Sadly I think the bulk of the dirty water will move down the coast with that wind making diving on Sunday a possible option. If anything the best diving will be south of Miller’s Point so Batsata Maze and surrounds will be where we go if we go. If the wind does not blow as predicted that dirty water won’t get too far. We will plan to launch on Sunday but I will make the call early Sunday morning once I have had a look at the sea. If you want to dive, let me know.

Dirty water outside Kalk Bay harbour
Dirty water outside Kalk Bay harbour

Please remember your permits – get them up to date if they’ve expired, and bring them with you when we dive. Also, remember the DAN information day on 20 July (two weeks’ time) – we’ll be attending and it looks as though it’ll be very interesting. You need to RSVP, and more information can be found here.

regards

Tony Lindeque
076 817 1099
www.learntodivetoday.co.za
www.learntodivetoday.co.za/blog/

Diving is addictive!

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Newsletter: More or less

Hi divers

Last weekend we took a tour of the SA Agulhas II, an extremely impressive ship! We were all ready to run away and become polar explorers until we stepped outside on deck (and the ship hadn’t even left Cape Town harbour yet). This week I have gotten in the water a few times, with mixed visibility and mixed conditions. Things seem to be cleaning up though.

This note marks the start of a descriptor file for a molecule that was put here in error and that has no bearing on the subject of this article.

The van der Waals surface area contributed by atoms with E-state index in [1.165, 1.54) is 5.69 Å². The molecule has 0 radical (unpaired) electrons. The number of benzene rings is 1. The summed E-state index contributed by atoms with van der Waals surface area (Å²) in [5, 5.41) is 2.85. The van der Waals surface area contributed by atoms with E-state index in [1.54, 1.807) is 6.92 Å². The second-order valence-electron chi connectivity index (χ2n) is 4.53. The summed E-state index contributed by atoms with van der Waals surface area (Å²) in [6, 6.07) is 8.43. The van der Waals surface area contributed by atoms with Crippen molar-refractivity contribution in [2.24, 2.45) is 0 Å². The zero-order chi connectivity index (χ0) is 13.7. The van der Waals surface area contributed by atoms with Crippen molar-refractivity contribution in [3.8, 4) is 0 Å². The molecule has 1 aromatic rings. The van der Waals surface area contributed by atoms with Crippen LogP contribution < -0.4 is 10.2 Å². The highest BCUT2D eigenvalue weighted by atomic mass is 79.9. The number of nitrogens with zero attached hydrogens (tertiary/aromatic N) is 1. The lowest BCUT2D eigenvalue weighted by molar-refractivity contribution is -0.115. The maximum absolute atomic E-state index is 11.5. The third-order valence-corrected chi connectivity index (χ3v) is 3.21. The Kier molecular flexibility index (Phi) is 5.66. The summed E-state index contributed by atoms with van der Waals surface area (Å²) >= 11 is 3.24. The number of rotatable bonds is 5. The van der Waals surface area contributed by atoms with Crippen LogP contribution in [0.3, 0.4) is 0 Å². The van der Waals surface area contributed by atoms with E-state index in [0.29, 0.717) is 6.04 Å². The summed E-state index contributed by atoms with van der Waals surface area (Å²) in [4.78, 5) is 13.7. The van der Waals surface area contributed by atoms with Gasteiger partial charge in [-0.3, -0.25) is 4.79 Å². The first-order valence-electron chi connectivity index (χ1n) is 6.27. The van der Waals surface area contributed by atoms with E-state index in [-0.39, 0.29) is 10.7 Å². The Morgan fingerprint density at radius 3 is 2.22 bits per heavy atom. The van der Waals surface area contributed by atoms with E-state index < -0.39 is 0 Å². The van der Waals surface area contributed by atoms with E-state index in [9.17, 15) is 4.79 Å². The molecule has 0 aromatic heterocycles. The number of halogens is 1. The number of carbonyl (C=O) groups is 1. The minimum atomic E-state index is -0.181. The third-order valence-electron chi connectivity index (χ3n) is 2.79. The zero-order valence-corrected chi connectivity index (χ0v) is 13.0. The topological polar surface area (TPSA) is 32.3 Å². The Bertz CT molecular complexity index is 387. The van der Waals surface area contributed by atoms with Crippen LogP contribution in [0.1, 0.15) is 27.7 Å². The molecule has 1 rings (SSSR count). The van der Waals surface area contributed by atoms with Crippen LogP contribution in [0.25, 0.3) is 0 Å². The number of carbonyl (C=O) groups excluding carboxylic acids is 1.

SA Agulhas II berthed in Cape Town
SA Agulhas II berthed in Cape Town

Another weekend of odd and difficult to predict conditions looms and it’s a toss up between less wind and more swell, or more wind and less swell. The water has cleaned up a lot this week and I am sure the viz will head for the 10 plus metre range by the weekend.

A 5 metre swell arrives tonight and lingers through Saturday, but it’s westerly so it won’t decimate the bay, but will make it a bit surgy. Sunday there is less swell but some south easterly wind. I am more inclined to go for the less swell option so we will launch on Sunday, and I reckon the SAS Pietermaritzburg and Caravan Reef area will be more sheltered than anywhere else.

It’s a bit cooler in the mornings now with the odd fog bank so we will launch at 10am and 12.30pm. As usual, text me if you want to dive.

View from the bridge of the SA Agulhas II
View from the bridge of the SA Agulhas II

Travel

Monday will as usual be a day of fantastic conditions (Mondays usually are) but we are off to Durban for some diving in warmer water and what Patrick at Calypso describes as “cracker” conditions. Our Red Sea trip in October still has space available – let me know if you want more information.

Rainbow over Table Bay harbour
Rainbow over Table Bay

Other stuff

Remember the DAN day on 20 July – see last week’s newsletter for details. Please also make sure your MPA permit is up to date before you next come diving.

regards

Tony Lindeque
076 817 1099
www.learntodivetoday.co.za
www.learntodivetoday.co.za/blog/

Diving is addictive!